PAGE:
Killing Spree is arguably one of the most intense novels in the series, filled with brutal non-stop action from start to finish.
Fargo has invested money in a gold mine and that investment is paying off--until four sadistic outlaws/brothers kill the prospector, kidnap his daughter and leave Fargo for dead.
However, Fargo isn't quite dead, but he is alone in a ghost town, with his weapons and his boots taken. He's tightly tied up with rawhide and beaten badly enough to leave him with broken ribs and nearly no strength.
But, then again...well, this is Fargo. Giving up isn't an option. Driven perhaps more by pure hatred than by a desire to rescue the girl, he figures out a way to get free from the rawhide.
Then, armed only with a lance made from a broomstick and a nail, carrying a few old whiskey bottles filled with water and meat taken from a coyote he beat to death with a piece of wood, Fargo sets out to kill the four brothers.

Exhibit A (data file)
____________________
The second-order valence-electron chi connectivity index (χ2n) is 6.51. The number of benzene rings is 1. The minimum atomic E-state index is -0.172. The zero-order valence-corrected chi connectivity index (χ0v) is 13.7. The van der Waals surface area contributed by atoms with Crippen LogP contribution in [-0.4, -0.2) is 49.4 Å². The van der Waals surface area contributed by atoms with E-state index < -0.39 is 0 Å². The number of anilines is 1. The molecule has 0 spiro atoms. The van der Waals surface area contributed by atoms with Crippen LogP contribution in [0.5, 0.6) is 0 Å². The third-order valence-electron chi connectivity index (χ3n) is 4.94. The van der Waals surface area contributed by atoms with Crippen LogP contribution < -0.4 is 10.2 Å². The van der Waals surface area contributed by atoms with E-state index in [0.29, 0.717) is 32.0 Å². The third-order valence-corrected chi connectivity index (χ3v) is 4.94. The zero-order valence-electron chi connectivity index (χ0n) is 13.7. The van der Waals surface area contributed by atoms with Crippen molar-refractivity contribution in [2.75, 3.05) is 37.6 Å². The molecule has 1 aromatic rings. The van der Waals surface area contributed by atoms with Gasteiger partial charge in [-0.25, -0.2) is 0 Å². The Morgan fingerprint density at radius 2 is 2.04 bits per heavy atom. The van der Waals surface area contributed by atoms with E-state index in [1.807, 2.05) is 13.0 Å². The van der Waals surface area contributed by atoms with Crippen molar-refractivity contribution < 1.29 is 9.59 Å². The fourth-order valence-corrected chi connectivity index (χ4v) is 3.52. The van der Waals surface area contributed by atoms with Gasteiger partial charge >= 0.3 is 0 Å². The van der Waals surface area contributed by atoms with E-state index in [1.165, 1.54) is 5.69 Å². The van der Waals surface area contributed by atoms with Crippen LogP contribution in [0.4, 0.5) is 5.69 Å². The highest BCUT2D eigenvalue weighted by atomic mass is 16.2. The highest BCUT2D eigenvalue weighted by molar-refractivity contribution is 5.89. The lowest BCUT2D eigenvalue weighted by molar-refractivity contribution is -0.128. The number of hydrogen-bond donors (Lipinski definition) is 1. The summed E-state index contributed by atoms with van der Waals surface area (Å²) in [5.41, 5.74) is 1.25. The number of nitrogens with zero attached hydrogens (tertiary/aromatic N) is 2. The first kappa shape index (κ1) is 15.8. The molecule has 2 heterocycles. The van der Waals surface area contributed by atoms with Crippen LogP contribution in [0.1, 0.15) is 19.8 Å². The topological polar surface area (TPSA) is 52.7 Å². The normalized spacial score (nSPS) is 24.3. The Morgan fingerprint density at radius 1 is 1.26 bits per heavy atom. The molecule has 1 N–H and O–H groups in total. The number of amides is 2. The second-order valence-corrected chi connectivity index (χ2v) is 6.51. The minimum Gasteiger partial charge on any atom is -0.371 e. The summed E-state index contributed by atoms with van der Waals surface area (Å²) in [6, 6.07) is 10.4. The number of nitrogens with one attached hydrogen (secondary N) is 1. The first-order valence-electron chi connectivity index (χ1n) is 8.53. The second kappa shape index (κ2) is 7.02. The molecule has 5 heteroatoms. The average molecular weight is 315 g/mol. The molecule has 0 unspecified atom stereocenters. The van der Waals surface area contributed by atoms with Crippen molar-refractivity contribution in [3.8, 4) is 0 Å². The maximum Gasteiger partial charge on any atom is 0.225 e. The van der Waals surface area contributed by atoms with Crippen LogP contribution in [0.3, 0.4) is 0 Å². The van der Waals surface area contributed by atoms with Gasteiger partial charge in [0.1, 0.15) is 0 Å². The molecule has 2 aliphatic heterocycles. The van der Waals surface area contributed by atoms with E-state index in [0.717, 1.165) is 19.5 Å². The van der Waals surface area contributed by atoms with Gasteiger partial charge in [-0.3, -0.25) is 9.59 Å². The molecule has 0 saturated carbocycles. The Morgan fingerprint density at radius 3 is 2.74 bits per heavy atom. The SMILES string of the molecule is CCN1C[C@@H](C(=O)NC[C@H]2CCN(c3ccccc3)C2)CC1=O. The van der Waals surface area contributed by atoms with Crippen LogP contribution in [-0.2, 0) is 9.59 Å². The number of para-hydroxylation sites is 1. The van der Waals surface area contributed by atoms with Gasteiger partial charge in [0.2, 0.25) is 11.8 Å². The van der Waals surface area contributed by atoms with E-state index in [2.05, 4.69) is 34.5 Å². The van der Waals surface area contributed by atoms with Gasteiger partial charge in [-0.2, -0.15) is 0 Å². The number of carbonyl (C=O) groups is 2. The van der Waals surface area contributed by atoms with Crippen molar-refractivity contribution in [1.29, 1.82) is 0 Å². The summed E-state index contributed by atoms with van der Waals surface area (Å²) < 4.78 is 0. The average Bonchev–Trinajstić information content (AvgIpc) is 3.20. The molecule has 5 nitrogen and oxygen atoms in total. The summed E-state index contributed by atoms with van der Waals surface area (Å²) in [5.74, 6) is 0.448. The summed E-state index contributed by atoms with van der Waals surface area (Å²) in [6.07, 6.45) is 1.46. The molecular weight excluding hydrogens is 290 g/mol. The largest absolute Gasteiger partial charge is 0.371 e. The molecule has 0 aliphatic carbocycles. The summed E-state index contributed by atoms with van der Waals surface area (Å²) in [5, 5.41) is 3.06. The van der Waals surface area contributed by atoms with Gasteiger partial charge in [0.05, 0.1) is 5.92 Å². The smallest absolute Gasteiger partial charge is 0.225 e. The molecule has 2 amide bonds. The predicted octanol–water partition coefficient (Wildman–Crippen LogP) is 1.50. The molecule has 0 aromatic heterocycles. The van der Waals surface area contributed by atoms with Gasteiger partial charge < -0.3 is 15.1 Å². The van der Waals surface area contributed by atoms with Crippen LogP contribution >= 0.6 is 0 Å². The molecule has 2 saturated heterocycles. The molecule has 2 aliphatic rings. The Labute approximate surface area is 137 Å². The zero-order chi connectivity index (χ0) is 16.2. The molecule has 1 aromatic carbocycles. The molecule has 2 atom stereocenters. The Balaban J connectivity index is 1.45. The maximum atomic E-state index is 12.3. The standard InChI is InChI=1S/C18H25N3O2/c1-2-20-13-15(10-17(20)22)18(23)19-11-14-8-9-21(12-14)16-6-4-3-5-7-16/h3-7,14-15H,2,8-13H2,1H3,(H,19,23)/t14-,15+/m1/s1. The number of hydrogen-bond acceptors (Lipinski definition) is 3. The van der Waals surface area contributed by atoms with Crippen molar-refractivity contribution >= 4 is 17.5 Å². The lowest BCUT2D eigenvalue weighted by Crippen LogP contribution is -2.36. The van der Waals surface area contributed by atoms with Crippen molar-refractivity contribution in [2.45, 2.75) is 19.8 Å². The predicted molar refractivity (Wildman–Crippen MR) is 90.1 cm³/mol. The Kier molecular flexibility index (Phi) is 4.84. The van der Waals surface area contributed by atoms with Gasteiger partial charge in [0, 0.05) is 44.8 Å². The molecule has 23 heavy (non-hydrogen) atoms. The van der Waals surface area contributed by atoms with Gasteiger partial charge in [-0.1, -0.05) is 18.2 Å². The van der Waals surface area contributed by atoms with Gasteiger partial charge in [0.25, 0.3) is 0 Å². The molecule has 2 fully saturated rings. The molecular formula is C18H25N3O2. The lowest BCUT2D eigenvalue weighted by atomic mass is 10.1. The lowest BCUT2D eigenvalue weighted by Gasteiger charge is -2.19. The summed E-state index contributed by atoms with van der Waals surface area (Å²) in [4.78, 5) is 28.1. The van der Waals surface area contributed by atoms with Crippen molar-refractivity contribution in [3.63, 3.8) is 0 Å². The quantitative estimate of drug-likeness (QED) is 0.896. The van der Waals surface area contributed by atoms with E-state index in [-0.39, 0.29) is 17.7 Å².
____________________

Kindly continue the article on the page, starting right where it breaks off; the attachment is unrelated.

The brothers have separated, so Fargo eventually encounters each of them separately. Between these encounters, Fargo endures desert heat, pain from his injuries and--at one point--a sandstorm.
Benteen adds ambiance to the book by spending just a page or two to give the brothers enough of a history (each fathered by a different wife of an apostate Mormon) to give them some uniqueness.
He also gives each of Fargo's encounters with one of the brothers its own uniqueness, both in setting (a desert camp--a saloon--a ranchhouse--and a camp of Mexican revolutionaries) and in the weapons used.
These include that broomstick/lance Fargo initially carries, then having him move up to pistols, dynamite, and finally a machine gun and a half-dozen hand grenades.
Essentially, Fargo has access to more advanced weapons with each encounter, as well as gradually re-acquiring his personal weapons from the bad guys.
From the moment Fargo is left for dead to when he finally rescues the girl, the story never stops to breath and effortlessly carries us along with it. It may be my favorite of the series.